Science lessons on a whole new scale
The fish on display in the entryway at Rosemount Elementary School aren't the kind you'd usually see in an aquarium. That's kind of the point.
The tank, one of three added to District 196 Elementary School last fall, is stocked with bass, bluegill, bullhead and crayfish. They're the kind of fish common to Minnesota waters, but usually invisible to students unless they hit the lakes with a rod and a reel. The fish are part of a new curriculum called One Fish, Two Fish, Minnesotans Do Fish that is meant to teach science to third graders in the district's Young Scholars program. And while the fish lack the bright colors of typical aquarium dwellers, teachers hope there are other things that will help make them appealing to students.
"Kids like fish, so it's a nice inspiration for the science connection," said Ron Boyd, Rosemount Elementary's gifted-and-talented program teacher. "Having it be Minnesota native fish, they don't usually get to see them like this."
The idea for the fish tanks, which are also installed at Cedar Park and Glacier Hills elementary schools, actually started with bees. District 196 ran a summer program last year with the Bell Museum of Natural History. When it was over, the museum expressed an interest in doing more work with the district, and one of the residencies they offered used Minnesota-native fish to teach science lessons.
Pam McDonald, a teacher on special assignment at the district office to oversee the districtwide gifted-and-talented program, liked the idea. She just didn't like the $5,000 price tag. She figured the district could do its own program much cheaper. So, with the Bell Museum's blessing they bought and stocked the tanks and a district teacher wrote the curriculum.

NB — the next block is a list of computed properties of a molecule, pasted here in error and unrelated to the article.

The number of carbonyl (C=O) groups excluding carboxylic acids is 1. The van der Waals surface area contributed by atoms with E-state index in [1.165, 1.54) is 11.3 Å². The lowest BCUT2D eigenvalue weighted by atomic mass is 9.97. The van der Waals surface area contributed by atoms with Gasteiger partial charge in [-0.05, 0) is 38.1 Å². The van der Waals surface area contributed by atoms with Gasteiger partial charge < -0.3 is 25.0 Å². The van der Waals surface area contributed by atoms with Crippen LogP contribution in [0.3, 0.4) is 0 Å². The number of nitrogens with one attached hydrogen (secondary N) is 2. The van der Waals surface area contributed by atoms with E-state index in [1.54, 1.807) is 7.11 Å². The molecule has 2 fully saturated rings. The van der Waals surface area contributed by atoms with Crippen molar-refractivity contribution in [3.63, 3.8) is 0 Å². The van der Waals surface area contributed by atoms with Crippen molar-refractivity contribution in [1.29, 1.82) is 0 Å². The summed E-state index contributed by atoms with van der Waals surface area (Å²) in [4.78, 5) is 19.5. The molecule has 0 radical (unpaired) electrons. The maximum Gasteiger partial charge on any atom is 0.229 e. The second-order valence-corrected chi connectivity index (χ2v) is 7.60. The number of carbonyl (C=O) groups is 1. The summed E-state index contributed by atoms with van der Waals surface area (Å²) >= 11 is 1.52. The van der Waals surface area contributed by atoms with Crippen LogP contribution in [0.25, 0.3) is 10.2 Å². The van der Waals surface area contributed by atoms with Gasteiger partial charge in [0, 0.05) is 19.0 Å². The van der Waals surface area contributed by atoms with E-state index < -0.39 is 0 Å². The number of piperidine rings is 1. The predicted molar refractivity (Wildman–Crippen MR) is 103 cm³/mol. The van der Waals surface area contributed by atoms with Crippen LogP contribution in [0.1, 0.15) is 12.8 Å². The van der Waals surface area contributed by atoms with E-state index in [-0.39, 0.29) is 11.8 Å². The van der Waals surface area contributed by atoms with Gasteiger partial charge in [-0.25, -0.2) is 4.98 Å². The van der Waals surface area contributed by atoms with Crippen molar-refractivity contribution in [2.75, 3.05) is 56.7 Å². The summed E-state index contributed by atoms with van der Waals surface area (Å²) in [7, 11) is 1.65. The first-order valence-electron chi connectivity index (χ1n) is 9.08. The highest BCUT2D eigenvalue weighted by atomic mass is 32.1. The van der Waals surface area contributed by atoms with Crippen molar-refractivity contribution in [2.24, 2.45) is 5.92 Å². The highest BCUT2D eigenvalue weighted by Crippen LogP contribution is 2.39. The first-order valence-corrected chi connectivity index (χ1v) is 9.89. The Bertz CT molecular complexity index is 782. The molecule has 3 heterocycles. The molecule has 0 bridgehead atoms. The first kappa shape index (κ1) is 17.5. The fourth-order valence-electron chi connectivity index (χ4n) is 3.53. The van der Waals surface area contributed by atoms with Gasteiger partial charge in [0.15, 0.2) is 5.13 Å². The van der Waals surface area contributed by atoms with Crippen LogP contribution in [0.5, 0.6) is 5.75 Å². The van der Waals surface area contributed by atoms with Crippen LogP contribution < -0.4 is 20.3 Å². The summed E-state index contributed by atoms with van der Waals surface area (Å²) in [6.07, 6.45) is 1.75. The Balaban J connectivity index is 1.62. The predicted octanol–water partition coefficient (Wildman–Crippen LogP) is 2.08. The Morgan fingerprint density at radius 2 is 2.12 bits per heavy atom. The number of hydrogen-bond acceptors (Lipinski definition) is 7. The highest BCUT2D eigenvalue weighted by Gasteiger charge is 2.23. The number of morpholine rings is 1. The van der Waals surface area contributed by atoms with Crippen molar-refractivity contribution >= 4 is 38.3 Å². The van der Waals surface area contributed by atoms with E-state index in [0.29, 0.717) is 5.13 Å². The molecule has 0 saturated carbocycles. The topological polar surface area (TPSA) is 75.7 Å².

The district also brought in students from the Advancement Via Independent Determination programs at Apple Valley and Eastview high schools to help teach the lessons.
"We felt it would be more powerful for students to get lessons from AVID students," McDonald said.
Those lessons started last week. Students from Diamond Path, Shannon Park, Pinewood and Red Pine Elementary Schools took a trip to RES. They spent part of their time on an art lesson, drawing a fish and its habitat, and part on science lessons. Students started out trying to identify fish. They will also measure the fish in the tank and record information about the length of the fish, the temperature of the tank and other details.
"They're going to be looking at, does the way they look help them to survive?'" Boyd said. "They're going to look at things like, what kind of things do they do in the ecosystem? Are they cleaners like the bullhead, or are they hunters? They're looking at things like, what things in the tank are natural, what are man made?"
The One Fish, Two Fish project has some added benefits for host schools like RES. Since the tank arrived last fall Boyd has been sending information to teachers in all grades about how they can use the fish in their own lessons. Boyd also posts questions next to the tank once or twice a week that everyone can answer if they want to stop and pay attention.
"I'm doing stuff constantly to help other kids make natural connections," Boyd said. "I love being a host school."
After one round of visits, the program seems to be going well. Students sat in chairs around the tank and called out names of fish. Or, they gathered in the hallway to match photos to pictures on a poster hanging on the wall. In a nearby classroom, they sketched pencil drawings of catfish and bass.
"The thing I look for is student engagement, which I certainly saw," McDonald said.
The One Fish curriculum will wrap up in the spring with a voluntary family fishing trip to Lebanon Hills Regional Park.
It's not clear yet what will happen with the tanks at the end of the year. There has been talk of using them as part of a summer program. And it's possible the equipment will be used again next year, though the tanks might be home to frogs or turtles instead of fish.